Atlanta is one of America’s most musical cities. R&B and hip-hop acts that call the city home have dominated the charts since the 1990s, but Atlanta has also produced prominent metal bands, indie rock acts, country performers, and gospel stars. So it should come as no surprise that the city has a vibrant, creative jazz and improvised music community, too. And while those artists may not have the profile of Janelle Monáe or Mastodon, they’re doing fascinating work and performing to enthusiastic local audiences in intimate venues that deserve support.
DangerFeel Newbies are a production duo named after Dangerfield Newby, a member of radical abolitionist John Brown’s organization. Their live performances can feature as few as five people, or as many as a dozen. Co-founder Jamal Ahmad says, “The group we use frequently as a reference is legendary London band Soul II Soul, because they were ostensibly a DJ soundsystem that morphed into a live act.” The Newbies’ early releases were primarily electronic and programmed, with a few guest instrumentalists here and there, but on 2018’s Culture Dawn, they took a much more organic direction. The music is a shimmering blend of jazz and soul, performed by a core band that includes trumpet, saxophone, piano, bass, and drums, with guests varying from track to track.
Ahmad explains, “I drove the car on this particular release, with pianist John Beal riding shotgun, and it was done completely live. No programming like our debut Hariet or Southern Suns, which were created like hip-hop records essentially. I called some of the top musicians and vocalists in Atlanta, and we just made it happen.” Most of the players are local names likely to be unfamiliar to the broader jazz world, but there’s one exception: smooth jazz saxophone legend Najee appears on “You’re My Alter Ego.” Says Ahmad, “I sent him the song and he recorded his parts at his home and sent them right back to us. What’s really special about his feature is, many folks know Najee as a contemporary jazz artist. But he came up playing bebop and classic jazz with the likes of George Russell and Jaki Byard. When he sent me the solo, I cried, because it was so beautiful, and I had never heard him play like that.”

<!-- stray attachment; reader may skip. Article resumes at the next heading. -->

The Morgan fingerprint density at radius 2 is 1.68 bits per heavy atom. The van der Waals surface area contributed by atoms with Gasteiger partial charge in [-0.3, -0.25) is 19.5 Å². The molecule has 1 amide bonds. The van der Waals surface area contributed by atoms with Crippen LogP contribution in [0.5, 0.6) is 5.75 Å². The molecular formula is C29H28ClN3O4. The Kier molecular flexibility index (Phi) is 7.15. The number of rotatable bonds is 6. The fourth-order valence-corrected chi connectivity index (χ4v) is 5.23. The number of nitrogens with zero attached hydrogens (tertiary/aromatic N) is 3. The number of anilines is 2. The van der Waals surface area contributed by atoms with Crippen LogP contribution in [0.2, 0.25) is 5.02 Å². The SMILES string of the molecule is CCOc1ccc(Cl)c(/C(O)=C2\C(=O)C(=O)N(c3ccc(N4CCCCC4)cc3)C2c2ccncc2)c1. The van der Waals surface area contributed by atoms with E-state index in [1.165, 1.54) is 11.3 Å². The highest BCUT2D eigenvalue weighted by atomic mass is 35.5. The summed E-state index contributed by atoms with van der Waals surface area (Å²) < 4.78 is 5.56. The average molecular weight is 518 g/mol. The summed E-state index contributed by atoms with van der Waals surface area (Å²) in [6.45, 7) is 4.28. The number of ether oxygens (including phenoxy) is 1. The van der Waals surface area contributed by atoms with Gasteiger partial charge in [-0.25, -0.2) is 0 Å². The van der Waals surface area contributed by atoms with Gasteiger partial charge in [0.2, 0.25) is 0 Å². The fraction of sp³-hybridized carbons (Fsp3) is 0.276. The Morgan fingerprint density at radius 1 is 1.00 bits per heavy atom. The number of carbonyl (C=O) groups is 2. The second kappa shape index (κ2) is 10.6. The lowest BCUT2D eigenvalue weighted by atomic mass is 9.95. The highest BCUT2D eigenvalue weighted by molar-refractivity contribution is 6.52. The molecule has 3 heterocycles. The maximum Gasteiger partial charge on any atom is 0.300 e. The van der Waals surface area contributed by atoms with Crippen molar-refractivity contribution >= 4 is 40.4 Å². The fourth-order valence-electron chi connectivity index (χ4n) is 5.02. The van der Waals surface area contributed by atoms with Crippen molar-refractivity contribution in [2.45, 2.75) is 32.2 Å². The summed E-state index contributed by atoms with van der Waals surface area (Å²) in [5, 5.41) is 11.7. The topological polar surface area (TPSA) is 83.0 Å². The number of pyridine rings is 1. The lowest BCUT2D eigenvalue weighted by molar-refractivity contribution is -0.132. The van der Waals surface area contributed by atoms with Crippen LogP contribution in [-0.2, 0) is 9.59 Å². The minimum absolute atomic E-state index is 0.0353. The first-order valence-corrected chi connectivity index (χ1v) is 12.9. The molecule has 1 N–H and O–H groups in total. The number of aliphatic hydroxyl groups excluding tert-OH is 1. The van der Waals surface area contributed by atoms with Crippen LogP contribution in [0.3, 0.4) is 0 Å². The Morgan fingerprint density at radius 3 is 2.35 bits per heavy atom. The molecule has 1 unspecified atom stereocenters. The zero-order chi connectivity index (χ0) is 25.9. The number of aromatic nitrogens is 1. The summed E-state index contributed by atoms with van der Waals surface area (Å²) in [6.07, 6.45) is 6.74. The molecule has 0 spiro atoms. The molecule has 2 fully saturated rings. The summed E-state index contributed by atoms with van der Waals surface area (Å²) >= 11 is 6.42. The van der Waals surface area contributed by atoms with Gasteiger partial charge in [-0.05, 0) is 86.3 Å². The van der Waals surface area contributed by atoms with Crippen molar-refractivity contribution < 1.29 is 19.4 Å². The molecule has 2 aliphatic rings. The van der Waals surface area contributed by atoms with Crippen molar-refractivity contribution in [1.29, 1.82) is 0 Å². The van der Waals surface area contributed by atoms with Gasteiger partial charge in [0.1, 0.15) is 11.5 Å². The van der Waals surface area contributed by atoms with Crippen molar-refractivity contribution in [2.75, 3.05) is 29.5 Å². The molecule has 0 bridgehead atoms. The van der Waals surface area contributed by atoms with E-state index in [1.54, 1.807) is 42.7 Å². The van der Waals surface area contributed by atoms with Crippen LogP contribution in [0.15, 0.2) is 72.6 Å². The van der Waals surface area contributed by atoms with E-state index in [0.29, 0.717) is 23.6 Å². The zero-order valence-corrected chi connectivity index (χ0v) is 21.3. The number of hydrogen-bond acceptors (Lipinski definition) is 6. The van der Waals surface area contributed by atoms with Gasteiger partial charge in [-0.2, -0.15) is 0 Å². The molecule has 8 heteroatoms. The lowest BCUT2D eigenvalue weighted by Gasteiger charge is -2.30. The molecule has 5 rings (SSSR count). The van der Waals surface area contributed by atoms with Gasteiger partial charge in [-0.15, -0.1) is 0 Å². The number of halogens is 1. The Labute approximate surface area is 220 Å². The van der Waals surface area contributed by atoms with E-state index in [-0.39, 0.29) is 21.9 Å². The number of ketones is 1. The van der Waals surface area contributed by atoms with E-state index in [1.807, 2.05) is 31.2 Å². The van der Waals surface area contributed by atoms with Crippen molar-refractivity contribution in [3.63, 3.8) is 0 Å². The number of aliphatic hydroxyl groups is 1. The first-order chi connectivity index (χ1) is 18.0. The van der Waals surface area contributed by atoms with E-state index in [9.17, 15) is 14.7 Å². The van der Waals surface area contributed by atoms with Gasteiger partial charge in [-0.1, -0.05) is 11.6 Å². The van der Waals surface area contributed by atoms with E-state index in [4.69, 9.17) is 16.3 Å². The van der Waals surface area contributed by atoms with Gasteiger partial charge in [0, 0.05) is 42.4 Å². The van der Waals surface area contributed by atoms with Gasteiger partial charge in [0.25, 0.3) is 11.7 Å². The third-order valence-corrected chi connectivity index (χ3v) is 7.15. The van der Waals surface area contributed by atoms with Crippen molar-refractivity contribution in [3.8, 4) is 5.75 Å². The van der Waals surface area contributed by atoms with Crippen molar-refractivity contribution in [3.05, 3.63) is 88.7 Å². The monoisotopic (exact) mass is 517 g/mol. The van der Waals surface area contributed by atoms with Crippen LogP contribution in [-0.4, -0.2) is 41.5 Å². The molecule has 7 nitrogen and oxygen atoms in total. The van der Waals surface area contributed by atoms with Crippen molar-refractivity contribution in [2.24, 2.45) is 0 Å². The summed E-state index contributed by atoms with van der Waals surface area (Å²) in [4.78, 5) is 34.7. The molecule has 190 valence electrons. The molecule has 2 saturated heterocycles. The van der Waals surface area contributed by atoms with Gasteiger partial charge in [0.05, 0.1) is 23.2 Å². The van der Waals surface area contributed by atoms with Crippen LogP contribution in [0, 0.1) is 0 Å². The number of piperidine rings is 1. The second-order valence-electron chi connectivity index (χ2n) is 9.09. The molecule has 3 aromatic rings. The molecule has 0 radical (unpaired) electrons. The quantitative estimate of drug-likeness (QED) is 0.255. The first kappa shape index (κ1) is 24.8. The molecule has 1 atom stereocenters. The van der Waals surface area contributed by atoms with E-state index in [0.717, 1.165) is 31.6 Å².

BASrelief are a unique trio whose music combines jazz, chamber music, and improv in arrangements for mandolin, cello, and percussion. The cello has a small but potent history in avant-garde jazz, with players like Ron Carter (better known as a bassist), Abdul Wadud, and Tomeka Reid bringing it to the fore. In BASrelief’s music, the sharp ping of Majid Araim’s mandolin and the low, mournful drone of Benjamin Shirley’s cello twine together and interact, supported by Julian Bryan’s congas and percussion. Araim’s compositions, which make up the bulk of the trio’s self-titled debut album, have a dash of Middle Eastern flavor, but they also swing and depart on wandering journeys, especially when Shirley plucks his instrument like a small bass.
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Araim and Shirley have been playing together since 2014, first as a duo called Whispers Of Night, and now with BASrelief. “With this group, we are definitely inspired by musicians and composers that want to engage meaningfully with various traditions, but are not afraid to do some radical things, and most importantly just want to be themselves,” Shirley says. “I grew up in North Carolina, where old-time fiddle and bluegrass music is seemingly everywhere, and seeing sophisticated musicians like David Grisman, Darol Anger, and Mike Marshall at Merlefest take that tradition to new places really made an impression on me as young string player. I think there’s some tinges of that approach in BASrelief.” He also mentions guitarist Mary Halvorson as a major influence on how he thinks about music—he studied with her for several years before moving to Atlanta from Connecticut.
Atlanta’s a tough place to be an avant-garde musician, but Shirley remains optimistic. “We’ve gone through a challenging period in the last year, losing two of the most important spaces for creative music, Mammal Gallery and Eyedrum, to the tides of gentrification and the overall lack of support for anything truly experimental and/or non-commercial in this city,” he says. “Despite this, we have a deeply committed and talented group of musicians, presenters, writers, DIY spaces, and venues involved in the creative music scene.” He cites venues like Elliott Street Pub, the Bakery, and Gallery 992 as supportive spaces, and notes that Araim runs his own DIY space, the Magic Lantern.